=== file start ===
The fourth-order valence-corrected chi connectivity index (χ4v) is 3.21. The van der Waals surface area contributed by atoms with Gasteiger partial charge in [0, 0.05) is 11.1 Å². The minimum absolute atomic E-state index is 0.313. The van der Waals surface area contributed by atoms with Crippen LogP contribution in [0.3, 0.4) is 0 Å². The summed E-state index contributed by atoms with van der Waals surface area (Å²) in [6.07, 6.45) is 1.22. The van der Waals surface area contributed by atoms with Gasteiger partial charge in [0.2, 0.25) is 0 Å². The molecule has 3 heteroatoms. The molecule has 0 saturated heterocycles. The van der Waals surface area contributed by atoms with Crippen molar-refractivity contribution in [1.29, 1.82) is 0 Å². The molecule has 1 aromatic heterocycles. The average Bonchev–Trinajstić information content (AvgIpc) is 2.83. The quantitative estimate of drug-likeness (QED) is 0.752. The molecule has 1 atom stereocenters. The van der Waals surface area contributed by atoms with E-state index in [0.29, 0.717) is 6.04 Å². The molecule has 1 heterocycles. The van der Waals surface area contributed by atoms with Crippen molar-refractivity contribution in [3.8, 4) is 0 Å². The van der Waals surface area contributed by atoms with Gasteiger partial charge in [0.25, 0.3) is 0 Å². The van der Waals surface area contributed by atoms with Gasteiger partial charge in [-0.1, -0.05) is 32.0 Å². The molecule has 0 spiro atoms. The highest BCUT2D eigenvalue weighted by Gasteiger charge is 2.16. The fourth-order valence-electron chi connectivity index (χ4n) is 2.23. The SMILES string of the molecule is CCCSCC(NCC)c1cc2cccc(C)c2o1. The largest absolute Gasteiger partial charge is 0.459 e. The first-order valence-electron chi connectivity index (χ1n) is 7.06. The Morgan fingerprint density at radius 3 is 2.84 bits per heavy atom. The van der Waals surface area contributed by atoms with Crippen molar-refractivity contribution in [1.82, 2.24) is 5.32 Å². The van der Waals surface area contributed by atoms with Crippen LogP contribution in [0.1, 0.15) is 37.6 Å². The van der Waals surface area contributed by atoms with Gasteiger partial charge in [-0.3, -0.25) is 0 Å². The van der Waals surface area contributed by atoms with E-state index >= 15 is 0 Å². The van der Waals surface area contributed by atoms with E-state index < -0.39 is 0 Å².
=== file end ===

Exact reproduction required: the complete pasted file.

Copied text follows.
The fourth-order valence-corrected chi connectivity index (χ4v) is 3.21. The van der Waals surface area contributed by atoms with Gasteiger partial charge in [0, 0.05) is 11.1 Å². The minimum absolute atomic E-state index is 0.313. The van der Waals surface area contributed by atoms with Crippen LogP contribution in [0.3, 0.4) is 0 Å². The summed E-state index contributed by atoms with van der Waals surface area (Å²) in [6.07, 6.45) is 1.22. The van der Waals surface area contributed by atoms with Gasteiger partial charge in [0.2, 0.25) is 0 Å². The molecule has 3 heteroatoms. The molecule has 0 saturated heterocycles. The van der Waals surface area contributed by atoms with Crippen molar-refractivity contribution in [1.29, 1.82) is 0 Å². The molecule has 1 aromatic heterocycles. The average Bonchev–Trinajstić information content (AvgIpc) is 2.83. The quantitative estimate of drug-likeness (QED) is 0.752. The molecule has 1 atom stereocenters. The van der Waals surface area contributed by atoms with E-state index in [0.29, 0.717) is 6.04 Å². The molecule has 1 heterocycles. The van der Waals surface area contributed by atoms with Crippen molar-refractivity contribution in [3.8, 4) is 0 Å². The van der Waals surface area contributed by atoms with Gasteiger partial charge in [0.25, 0.3) is 0 Å². The van der Waals surface area contributed by atoms with Gasteiger partial charge in [-0.1, -0.05) is 32.0 Å². The molecule has 0 spiro atoms. The highest BCUT2D eigenvalue weighted by Gasteiger charge is 2.16. The fourth-order valence-electron chi connectivity index (χ4n) is 2.23. The SMILES string of the molecule is CCCSCC(NCC)c1cc2cccc(C)c2o1. The largest absolute Gasteiger partial charge is 0.459 e. The first-order valence-electron chi connectivity index (χ1n) is 7.06. The Morgan fingerprint density at radius 3 is 2.84 bits per heavy atom. The van der Waals surface area contributed by atoms with Crippen molar-refractivity contribution in [1.82, 2.24) is 5.32 Å². The van der Waals surface area contributed by atoms with Crippen LogP contribution in [0.1, 0.15) is 37.6 Å². The van der Waals surface area contributed by atoms with Gasteiger partial charge in [-0.3, -0.25) is 0 Å². The van der Waals surface area contributed by atoms with E-state index >= 15 is 0 Å². The van der Waals surface area contributed by atoms with E-state index < -0.39 is 0 Å².